2. Completion of a 39 credit graduate foundation course sequence at PSU, which includes the following courses: SW 511 Foundation Field Placement and Seminar (4 credits each of three terms), SW 515 Skills for the Helping Process - Groups, (3 credits), SW 520 Social Welfare History and Policy (3 credits), SW 530 Skills for the Helping Process - Individuals and Families (3 credits), SW 532 Advocacy and Empowerment (3 credits), SW 539 Social Justice in Social Work (3 credits), SW 540 Human Development Thru the Lifespan (3 credits), SW 541 Societal, Community, and Organizational Structures and Processes (3 credits), SW 550, Research and Evaluation I (3 credits), and SW 551 Research and Evaluation II (3 credits).

The advanced coursework involves an additional 39 credits of advanced graduate courses. There are required concentration courses (3 credits each of the three terms). The concentrations are either:  1) Clinical Social Work Practice, 2) Practice and Leadership with Communities and Organizations, 3) Social Work with Children, Youth, and Families, or 4) Health Across the Lifespan. An advanced field placement is required across three terms and will be 4 credits each term. A total of 18 credits are designated for advanced electives. Students may not receive credit for life experience, previous work experience, nor have any field experience or professional foundation courses waived on this basis.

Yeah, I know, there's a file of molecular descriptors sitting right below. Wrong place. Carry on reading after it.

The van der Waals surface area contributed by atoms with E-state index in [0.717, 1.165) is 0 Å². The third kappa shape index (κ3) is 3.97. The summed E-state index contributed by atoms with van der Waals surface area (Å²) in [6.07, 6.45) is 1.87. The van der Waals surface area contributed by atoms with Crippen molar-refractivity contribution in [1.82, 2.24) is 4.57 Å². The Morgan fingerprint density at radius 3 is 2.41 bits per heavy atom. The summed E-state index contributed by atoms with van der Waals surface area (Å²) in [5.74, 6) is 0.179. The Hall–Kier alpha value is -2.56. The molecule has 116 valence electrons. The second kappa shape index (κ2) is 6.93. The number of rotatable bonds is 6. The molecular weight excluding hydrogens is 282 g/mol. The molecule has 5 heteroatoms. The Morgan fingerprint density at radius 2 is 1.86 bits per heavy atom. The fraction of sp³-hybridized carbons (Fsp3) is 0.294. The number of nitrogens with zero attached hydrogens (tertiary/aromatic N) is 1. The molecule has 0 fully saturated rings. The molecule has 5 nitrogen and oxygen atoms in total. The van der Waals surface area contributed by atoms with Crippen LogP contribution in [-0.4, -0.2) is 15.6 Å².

Students in the M.S.W.-M.P.H. dual degree option may share a maximum of one-third of the credits needed for the smaller degree program. Consequently, students will need 119-124 credits (depending on MPH Program track) to graduate with M.S.W. and M.P.H. degrees.